Workers Hammer No. 241

Spring 2018


Victory to university strike!

Defend pensions!

For free quality education for all!

6 APRIL—From late February to mid-March, members of the University and College Union (UCU) and their supporters braved snow and freezing weather to picket campuses across Britain and Northern Ireland. What provoked this unprecedented walkout was the threat by Universities UK (UUK), the employers combine, to slash pensions by around £10,000 per year, replacing the existing defined benefit plan by a defined contribution scheme, which would leave pensioners prey to the vagaries of the stock and bond markets.

The bloated campus administrations thought they could replay what happened in 2015, when a pliant UCU leadership under general secretary Sally Hunt ignored a huge strike vote and allowed UUK to push through an earlier attack on pensions. But this time the bosses got more than they had bargained for, as an even larger, 88 per cent strike vote at 61 of the 68 affected campuses was turned into strike action. And before the picket lines went up, four of the seven other campuses re-balloted to join the strike.

Aided by an influx of new members into the union, the picket lines grew in strength over the 14 days of strike action. Solid turnout on the picket lines and widespread support from students and part-time teaching staff shook the UUK, with a number of university administrations decamping from its hardline stand.

The strike held firm even when the Hunt leadership entered negotiations under the auspices of the state’s ACAS arbitration service. And on 13 March, hours after Hunt emerged from the negotiations to announce a rotten compromise, the UCU offices in London were surrounded by hundreds of angry strikers demanding, “No capitulation!” A meeting of branch delegates that day resoundingly rejected the deal.

As we go to press, the membership is voting on a new offer, which would leave the defined benefit plan in place for another year until a panel of “experts” jointly chosen by the union and management pronounce on the plan’s “viability”. To debate whether or not the existing pension fund is viable is already to cede ground to the university administration. This investigation can only be a cover-up. The point is that there should be no cut in pensions — any deficit should be made up by the employers or the capitalist government. UCU members should have no illusions in class-collaborationist investigative panels or capitalist state arbitration.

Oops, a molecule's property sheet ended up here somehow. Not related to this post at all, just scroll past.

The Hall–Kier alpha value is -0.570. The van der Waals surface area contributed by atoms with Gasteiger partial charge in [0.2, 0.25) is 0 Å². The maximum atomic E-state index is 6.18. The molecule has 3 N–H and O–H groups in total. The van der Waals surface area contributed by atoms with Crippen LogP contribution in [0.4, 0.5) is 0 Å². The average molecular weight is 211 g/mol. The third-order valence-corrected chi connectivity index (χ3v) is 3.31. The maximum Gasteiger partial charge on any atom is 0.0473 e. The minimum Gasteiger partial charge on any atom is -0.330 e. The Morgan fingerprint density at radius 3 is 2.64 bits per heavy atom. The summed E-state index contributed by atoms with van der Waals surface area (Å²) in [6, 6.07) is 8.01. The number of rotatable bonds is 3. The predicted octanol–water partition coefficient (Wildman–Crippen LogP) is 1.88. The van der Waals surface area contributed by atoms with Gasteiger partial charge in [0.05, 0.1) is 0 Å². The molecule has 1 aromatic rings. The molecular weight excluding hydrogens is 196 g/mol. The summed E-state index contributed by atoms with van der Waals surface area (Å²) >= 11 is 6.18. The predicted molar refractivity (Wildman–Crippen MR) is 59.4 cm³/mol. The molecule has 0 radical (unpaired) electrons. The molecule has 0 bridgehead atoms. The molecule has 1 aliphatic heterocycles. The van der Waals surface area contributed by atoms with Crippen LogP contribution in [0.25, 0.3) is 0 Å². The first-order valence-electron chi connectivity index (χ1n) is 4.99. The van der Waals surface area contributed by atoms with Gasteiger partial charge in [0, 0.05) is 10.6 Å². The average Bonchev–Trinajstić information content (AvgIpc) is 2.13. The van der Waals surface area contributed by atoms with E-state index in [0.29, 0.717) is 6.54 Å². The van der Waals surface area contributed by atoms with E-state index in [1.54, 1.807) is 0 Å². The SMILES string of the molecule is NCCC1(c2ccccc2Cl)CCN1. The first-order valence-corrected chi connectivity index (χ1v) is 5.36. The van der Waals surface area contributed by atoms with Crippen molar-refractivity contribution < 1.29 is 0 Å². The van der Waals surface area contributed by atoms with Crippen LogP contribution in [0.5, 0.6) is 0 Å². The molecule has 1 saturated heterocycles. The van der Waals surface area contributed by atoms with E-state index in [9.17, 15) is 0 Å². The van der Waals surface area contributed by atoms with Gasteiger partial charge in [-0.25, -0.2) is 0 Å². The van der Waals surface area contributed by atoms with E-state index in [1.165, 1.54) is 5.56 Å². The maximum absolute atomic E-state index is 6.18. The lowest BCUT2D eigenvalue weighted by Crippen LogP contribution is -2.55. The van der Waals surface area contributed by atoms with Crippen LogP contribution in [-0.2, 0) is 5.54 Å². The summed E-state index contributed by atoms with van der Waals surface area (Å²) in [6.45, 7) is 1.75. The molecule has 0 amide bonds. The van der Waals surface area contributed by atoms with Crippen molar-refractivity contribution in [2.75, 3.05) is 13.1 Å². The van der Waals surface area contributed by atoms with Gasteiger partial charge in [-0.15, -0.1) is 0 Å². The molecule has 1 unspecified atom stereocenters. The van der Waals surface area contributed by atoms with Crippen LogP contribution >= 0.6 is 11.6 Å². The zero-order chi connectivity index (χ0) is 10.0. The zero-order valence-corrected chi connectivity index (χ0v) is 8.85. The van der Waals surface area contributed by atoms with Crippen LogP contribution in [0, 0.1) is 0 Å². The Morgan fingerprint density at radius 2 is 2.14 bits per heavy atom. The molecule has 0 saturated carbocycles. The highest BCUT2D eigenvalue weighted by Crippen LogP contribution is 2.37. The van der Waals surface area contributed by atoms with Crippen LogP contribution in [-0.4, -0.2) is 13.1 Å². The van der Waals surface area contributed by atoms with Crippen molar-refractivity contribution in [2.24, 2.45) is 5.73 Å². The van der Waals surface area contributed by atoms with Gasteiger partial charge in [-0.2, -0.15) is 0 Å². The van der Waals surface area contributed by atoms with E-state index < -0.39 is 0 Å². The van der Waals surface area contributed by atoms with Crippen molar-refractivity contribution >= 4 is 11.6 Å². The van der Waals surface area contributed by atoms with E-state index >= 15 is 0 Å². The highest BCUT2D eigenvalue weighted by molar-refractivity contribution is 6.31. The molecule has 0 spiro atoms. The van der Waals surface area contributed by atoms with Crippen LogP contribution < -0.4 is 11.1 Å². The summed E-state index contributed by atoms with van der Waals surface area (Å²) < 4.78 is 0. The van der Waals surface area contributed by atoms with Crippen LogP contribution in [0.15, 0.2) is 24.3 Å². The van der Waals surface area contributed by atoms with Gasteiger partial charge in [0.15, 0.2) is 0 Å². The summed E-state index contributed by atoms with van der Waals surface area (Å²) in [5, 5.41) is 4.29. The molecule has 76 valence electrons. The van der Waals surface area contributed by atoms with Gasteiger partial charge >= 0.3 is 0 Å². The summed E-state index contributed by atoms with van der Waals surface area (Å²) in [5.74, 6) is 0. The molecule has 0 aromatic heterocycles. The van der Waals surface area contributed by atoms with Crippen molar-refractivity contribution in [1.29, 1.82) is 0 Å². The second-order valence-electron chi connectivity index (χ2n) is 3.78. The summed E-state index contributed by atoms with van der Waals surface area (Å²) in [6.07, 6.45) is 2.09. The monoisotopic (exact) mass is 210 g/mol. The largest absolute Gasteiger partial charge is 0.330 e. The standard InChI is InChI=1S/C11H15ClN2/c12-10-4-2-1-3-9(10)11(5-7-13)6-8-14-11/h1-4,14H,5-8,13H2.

The biggest strike ever in the university sector, this walkout by a layer of petty-bourgeois professionals is an object lesson for all trade unionists: union gains are won and defended on the picket lines, not around the bargaining table! Attacks on pensions and other benefits have played a central role in the capitalists’ one-sided war to drive down the living standards of all working people. Yet bureaucrats who preside over unions with much more social clout than university lecturers and librarians have prostrated themselves before the bosses and their anti-union laws, pushing impotent parliamentary lobbying, reliance on government “arbitration” and vote-herding for a future Labour government.

True to form, the Unite and Unison misleaders did not even bring out the tens of thousands of their own members who work in higher education to join the UCU on strike. Picket lines mean no one should cross — not cleaners or engineers or scabbing lecturers. The bureaucrats’ backstabbing points to the need for one campus union for all workers, lecturers and staff.

But while the union chiefs sat on their hands, students and broad layers of working people rightly look to the UCU strike, as millions did to the strikes by NHS junior doctors two years ago, as a beacon of collective resistance to decades of government cuts to public services. Thanks to the tuition fees introduced by Tony Blair’s Labour government and tripled under the Tory/LibDem government, university students rack up enormous debts even as they are forced to work at low-wage jobs on zero-hours contracts in order to continue their education. Student fees now account for around half of universities’ income — and those hit hardest are poor, minority and working-class youth.

Vice-chancellors gorge themselves on salaries of £400,000 or more, as pay, benefits and job security for teaching staff and campus workers have been cut to the bone. Many jobs — from cleaners and porters to secretaries — have been contracted out to low-wage and low-benefits outsourcing firms. A 2016 study by the UCU reported that 54 per cent of academic staff are on casual or insecure contracts. We demand: Down with the two-tier system! All teaching staff should get permanent contracts, with the same benefits and job protections as full-time lecturers. What is needed is a class-struggle fight, led by the trade unions, for free, quality state education at all levels, with open admissions and state-paid living grants for all students.

However the universities are funded, under capitalism they necessarily serve the interests of the ruling class: training the future managers and technicians of the capitalist state and capitalist corporations and instilling bourgeois ideology, including reinforcing the elitist distinction between mental and manual labour. The notion that academic “ivory towers” can exist amidst a swamp of race, sex and class inequality is a reactionary myth. Our goal is the creation of a global classless communist society in which study and work will both be part of the creative development and forward progress of all humankind.